Swimming

Sato Shoma flirts with world record and punches ticket to Tokyo Olympics in 2021; Watanabe Ippei fails to qualify

The 20-year-old falls 0.28 seconds short of Anton Chupkov's 200m breaststoke record in qualifying for first Games alongside Mura Ryuya. Watanabe misses out in third.

By Shintaro Kano ·

A changing of the guard took place in the Japanese men’s breaststroke fraternity on Wednesday (7 April), as Sato Shoma qualified for the Tokyo 2020 Olympics in 2021 with the second fastest 200m breaststroke time ever.

The 20-year-old continued clocked 2 minutes, 6.40 seconds to break Watanabe Ippei's Japan record and make his first Olympic team.

In stark contrast, former world record-holder Watanabe came up way short at these Japanese Olympic swimming trials, finishing third in 2:08.30 - pedestrian by his standards and not even meeting the Games qualifying time.

Watanabe actually swam faster in the semi-finals a day earlier, when he comfortably posted a 2:08.14, and appeared set to battle Sato for the new world record.

Holding off Watanabe to collect the second Tokyo berth in the event was Mura Ryuya (2:07.58), who led the semis in 2:08.08 and is also heading to his first Olympics.

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Sato second fastest ever in 200m breaststroke

Anton Chupkov owns the world’s fastest time of 2:06.12.

Sato was on pace to dethrone the Russian going into the last lap with splits of 28.88/1:00.89/1:33.39, but missed by a touch.

Keio University student Sato shed tears of joy as he realised a career dream.

“I wanted to set the tone from start to finish”, he said to reporters after the race. “Obviously the world record is something I want but the most important thing at the Olympics is to finish on top of the podium.

“I saw my splits and I need to do better than a 33 over the last 50 so I will work on that for sure.

“I’m just so grateful for the support of my coach, my family. This would not have been possible without them”.

Sato trains at the same swimming club as Japanese Olympic legend Kitajima Kosuke did, and he has every intention of following in the footsteps of two-time double breaststroke champion.

“I was pretty confident of a 2:06 after yesterday. But Kosuke-san brought home a gold and that’s my standard as well.

“I could never have imagined this four years ago, when my time was nowhere near where it is today.

“Last year I couldn’t swim when I wanted to because of the pandemic. But I think I’ve shown that if I have the time to train, I’m capable of competing at the highest level in the world.

“I’m super happy that I qualified and that the world record is within reach but winning the gold medal is what means most. It doesn’t matter how or in what time - I need to win.” - Sato Shoma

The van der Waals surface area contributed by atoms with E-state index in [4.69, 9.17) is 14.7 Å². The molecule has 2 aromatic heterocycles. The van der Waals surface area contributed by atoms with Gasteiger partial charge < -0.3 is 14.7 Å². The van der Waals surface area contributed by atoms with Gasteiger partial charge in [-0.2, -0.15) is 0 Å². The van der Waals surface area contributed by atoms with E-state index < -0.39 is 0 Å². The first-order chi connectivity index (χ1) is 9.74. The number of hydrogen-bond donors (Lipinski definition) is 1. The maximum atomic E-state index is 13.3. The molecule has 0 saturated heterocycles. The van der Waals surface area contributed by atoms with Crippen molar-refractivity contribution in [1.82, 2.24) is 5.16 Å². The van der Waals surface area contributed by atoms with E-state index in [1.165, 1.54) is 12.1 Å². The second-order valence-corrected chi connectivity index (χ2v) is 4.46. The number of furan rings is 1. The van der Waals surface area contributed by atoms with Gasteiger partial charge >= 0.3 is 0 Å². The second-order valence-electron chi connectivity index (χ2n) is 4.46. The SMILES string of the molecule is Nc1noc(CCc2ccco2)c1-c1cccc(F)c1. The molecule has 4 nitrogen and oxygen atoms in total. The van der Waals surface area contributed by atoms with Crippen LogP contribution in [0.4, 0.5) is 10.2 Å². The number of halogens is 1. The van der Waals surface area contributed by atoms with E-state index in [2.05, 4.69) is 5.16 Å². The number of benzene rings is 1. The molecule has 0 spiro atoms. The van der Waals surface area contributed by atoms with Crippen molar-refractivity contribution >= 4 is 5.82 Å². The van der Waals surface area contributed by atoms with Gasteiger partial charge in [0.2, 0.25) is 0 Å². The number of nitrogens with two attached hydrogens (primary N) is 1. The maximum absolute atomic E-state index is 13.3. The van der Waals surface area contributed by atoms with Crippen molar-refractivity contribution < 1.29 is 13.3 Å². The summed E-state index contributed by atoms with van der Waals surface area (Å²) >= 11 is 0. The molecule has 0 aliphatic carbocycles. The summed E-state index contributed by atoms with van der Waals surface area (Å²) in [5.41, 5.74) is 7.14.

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Disappointed Watanabe

Watanabe simply could not explain what happened.

Having ended up outside the top two with a non-qualifying time, it remains to be seen whether the decision-makers at the Japan Swimming Federation will even consider him for the relay team.

Watanabe and Sato are one of only four in the sport's history in the 2:06 club, which includes Chupkov and Matt Wilson of Australia.

“The time was nothing short of disappointing”, said Watanabe, who was bawling as he spoke.

“I can’t make out what occurred. The pain I’m feeling hurts far more than I ever imagined.

“For months, I’ve been preparing for this meet. I trained harder than I ever have in my entire life.

“But maybe with Sato setting a new record and Ryuya a personal best, maybe they worked harder.

“You lose here, you go home. It’s what makes this meet exciting. I was on the other end of it for Rio so I know where they are.

“I hope the two who qualified go nuts this summer in Tokyo.”

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Ikee cruises into 100 free final

Ikee Rikako, who uplifted the world with her qualification in the 100 butterfly on Sunday following her battle with leukemia, reached Thursday’s women's 100m freestyle final with the top semi-final time of 54.36 seconds.

The national record-holder needs to finish in the top two and break 53.31 to qualify in the individual event.

To make the 4x100m relay team, Ikee needs a 54.42, which is almost a foregone conclusion.

“The day after the fly I was exhausted. It was the most fatigued I’ve ever been”, the 20-year-old said.

“The way I feel right now, a 53 seems likely. It won’t be easy qualifying individually but I’m a lot closer to winning the 100 than I thought so I want to go for it” - Ikee Rikako

Other qualifiers on this day were: Hasegawa Suzuka, women’s 200m butterfly (2:07.24); and Nakamura Katsumi, who swept to his seventh successive 100m free title (48.23).

Nakamura will be joined by 200m free qualifier Matsumoto Katsuhiro, Seki Kaiya, and Namba Akira in the 4x100m relay.